Maybe you need to supplement your income to pay for tuition. Maybe you would like to build some experience before you graduate. Or maybe you just want to earn extra spending money. Whatever the reason, working part-time while in school offers plenty of perks.
Yet foreign students on the job hunt might have a tougher time than most. The unfamiliar market, culture, or even language can present additional hurdles if you’re from another country. Follow these 8 steps to give yourself every advantage.
1. Search for Jobs
The first step toward securing a job is discovering what’s available. Make a list of all the jobs you think you’re qualified for. Check online listings, ads in the paper, and local business guides. Your school might also have an international student center, which can direct you toward businesses willing to hire foreign students.
2. Make a Plan
Amid classes, homework, and other activities, it’s all too easy to let opportunities slip by. Take your list of jobs and a calendar, and write down when you will apply for each position. You can set your own pace, such as an application a day, but once you’ve made your schedule, stick to it.
3. Apply for Non-advertised Jobs
Many part-time job seekers limit themselves to Internet listings or “Now Hiring” signs, but posted positions make up only a fraction of the jobs out there. Walk into any store and ask the clerk or manager if they’re accepting applications. The worst they can do is say no.
You need a job to get experience, but you need experience to get a job. Think of creative ways to network. Teachers might know of a job opening and could recommend you. If you’ve joined any extracurricular groups, put that down on your resume as experience. A volunteer position could turn into a part-time job down the road.
5. Create Your Own Job
Do you have a special talent or skill? Advertise your services. Dog walking, babysitting, and errand running can bring in a little extra cash. Write down some favorite recipes from your home country and sell them as a book. If you’re bilingual, offer language tutoring for a small fee.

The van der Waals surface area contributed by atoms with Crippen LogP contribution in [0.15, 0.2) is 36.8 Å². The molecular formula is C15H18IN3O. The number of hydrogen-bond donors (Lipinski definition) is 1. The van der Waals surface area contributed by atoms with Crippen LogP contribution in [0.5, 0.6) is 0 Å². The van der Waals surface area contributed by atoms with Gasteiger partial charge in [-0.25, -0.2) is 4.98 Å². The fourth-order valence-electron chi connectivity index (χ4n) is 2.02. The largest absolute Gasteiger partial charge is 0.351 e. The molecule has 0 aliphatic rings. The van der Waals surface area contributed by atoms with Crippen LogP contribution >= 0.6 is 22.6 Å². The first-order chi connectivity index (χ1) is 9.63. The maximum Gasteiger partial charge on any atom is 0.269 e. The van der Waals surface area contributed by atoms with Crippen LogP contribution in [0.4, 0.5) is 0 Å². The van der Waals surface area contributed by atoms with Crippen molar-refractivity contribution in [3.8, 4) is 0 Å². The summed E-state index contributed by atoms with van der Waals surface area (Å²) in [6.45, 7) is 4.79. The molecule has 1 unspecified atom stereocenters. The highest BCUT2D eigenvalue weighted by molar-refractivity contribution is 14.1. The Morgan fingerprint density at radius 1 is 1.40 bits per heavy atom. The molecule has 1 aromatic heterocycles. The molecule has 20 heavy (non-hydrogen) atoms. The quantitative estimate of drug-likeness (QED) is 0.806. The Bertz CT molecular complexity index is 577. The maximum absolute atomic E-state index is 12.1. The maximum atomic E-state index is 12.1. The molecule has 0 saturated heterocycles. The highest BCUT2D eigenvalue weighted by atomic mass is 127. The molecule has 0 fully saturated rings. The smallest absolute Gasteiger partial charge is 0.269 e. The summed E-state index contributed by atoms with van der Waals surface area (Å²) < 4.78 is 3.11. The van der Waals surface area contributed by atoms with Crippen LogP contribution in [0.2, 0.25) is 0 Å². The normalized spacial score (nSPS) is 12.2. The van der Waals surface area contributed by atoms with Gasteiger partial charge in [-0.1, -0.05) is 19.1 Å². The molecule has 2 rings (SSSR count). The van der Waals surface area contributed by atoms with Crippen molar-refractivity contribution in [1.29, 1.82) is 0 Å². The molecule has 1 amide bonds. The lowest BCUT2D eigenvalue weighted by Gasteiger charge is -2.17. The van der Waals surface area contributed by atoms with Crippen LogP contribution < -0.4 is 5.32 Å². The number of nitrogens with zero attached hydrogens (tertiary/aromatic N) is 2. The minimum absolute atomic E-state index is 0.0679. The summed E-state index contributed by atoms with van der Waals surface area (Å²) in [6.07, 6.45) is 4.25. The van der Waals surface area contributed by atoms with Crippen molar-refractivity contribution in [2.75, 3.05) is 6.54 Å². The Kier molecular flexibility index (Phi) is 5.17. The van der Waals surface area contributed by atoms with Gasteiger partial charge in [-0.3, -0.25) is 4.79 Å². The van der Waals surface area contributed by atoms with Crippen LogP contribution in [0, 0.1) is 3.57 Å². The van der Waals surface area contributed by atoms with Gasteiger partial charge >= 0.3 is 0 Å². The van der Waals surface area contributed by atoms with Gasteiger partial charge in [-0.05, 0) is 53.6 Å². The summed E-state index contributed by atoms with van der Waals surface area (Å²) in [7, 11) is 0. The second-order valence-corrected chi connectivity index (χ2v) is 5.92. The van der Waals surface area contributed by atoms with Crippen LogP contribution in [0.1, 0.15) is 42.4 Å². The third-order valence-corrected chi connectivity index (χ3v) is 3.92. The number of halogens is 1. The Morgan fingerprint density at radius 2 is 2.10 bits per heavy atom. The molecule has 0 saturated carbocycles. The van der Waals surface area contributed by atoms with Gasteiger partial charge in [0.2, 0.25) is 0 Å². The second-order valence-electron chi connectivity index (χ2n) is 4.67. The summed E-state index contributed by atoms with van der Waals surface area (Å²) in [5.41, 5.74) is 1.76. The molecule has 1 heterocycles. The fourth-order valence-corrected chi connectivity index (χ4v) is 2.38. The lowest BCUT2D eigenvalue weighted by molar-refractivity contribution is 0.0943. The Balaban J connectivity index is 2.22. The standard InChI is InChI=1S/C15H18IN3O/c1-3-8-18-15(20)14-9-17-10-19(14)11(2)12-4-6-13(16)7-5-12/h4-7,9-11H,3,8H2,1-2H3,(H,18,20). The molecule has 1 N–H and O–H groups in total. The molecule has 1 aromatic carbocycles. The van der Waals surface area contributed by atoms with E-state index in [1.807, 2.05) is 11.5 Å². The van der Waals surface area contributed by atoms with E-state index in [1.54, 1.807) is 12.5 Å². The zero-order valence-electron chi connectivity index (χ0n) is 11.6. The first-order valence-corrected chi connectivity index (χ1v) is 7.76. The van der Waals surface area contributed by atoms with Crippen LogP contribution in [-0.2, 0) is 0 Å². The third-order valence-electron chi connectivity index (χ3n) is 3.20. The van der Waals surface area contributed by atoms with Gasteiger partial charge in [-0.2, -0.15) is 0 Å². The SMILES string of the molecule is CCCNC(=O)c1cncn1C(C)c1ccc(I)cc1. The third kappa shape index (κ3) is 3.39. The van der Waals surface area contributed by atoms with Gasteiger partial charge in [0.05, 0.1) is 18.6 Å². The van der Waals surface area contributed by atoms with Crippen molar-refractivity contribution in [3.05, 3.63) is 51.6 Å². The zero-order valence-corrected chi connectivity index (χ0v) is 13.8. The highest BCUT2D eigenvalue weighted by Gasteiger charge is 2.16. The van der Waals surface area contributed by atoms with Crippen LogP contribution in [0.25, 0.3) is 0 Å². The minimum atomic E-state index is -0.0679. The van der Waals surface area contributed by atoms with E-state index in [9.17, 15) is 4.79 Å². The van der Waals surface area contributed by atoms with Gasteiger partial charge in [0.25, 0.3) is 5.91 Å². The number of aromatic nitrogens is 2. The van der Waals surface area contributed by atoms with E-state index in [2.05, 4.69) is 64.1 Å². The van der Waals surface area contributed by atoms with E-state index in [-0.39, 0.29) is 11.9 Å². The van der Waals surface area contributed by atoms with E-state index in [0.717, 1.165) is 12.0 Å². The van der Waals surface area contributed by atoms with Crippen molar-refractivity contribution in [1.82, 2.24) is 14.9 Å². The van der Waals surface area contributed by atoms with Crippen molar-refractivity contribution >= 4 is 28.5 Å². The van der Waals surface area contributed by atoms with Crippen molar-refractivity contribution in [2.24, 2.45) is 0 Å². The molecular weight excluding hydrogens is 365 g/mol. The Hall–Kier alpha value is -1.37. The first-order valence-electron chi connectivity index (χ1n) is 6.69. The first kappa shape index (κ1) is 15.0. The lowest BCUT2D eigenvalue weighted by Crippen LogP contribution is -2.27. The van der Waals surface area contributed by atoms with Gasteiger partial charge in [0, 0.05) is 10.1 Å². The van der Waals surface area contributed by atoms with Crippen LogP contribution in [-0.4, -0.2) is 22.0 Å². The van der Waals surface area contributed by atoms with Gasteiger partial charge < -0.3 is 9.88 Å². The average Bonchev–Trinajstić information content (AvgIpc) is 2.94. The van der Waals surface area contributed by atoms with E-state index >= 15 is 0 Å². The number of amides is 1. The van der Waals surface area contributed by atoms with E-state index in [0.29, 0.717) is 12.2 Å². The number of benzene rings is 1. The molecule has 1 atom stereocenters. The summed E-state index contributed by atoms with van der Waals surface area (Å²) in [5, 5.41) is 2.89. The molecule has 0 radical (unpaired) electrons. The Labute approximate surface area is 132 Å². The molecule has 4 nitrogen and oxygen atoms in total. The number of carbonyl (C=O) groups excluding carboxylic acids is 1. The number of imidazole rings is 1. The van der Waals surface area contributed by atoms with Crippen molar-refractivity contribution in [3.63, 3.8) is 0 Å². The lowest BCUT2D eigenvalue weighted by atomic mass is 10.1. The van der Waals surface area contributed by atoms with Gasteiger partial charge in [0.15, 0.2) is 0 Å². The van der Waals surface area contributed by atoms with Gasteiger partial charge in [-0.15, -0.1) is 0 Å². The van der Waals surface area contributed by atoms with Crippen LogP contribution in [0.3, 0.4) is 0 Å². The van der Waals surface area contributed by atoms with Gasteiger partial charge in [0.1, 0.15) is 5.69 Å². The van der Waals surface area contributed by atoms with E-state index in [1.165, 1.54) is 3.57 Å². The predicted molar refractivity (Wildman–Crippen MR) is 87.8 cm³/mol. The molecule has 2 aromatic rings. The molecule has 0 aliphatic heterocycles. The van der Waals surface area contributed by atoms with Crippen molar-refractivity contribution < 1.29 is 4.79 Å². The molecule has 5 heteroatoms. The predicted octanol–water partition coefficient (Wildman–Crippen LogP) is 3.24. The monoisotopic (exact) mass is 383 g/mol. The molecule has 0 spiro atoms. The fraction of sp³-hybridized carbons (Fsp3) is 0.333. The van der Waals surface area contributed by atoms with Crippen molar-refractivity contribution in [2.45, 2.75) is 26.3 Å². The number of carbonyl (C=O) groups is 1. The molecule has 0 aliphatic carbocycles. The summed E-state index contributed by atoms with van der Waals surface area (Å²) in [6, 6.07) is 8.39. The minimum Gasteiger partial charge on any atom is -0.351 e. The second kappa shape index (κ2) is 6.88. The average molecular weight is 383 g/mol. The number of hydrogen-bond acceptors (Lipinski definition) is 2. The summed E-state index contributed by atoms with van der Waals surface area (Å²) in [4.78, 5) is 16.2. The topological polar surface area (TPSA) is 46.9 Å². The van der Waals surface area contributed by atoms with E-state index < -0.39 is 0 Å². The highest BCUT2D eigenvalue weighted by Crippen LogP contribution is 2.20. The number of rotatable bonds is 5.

6. Polish Your Resume
In addition to the standard application, many hiring managers want to see a resume or CV. You can find plenty of resume-writing tips on the Internet, and your school’s career center might provide a free critique. Just make sure your resume’s professional and polished. If you’re not a native speaker of the language, find a friend or teacher to check for grammar and spelling mistakes.
7. Follow up on Your Applications
Once you’ve applied to a job, you can’t just sit around and wait. Be proactive. Call the hiring manager once to follow up on the status of your application. The gesture will show them that you’re eager and willing to work. Conduct yourself professionally, and if you don’t hear back from them after a while, move on. Here’s a sample cover letter with “To Whom it May Concern”.
8. Keep Applying
Applying for jobs takes time, effort, and patience, and you may meet with a hundred rejections before you receive an offer. But remember: It only takes one “yes”! Keep applying, don’t get discouraged, and ask for help when you need it. You’re sure to land a job in no time.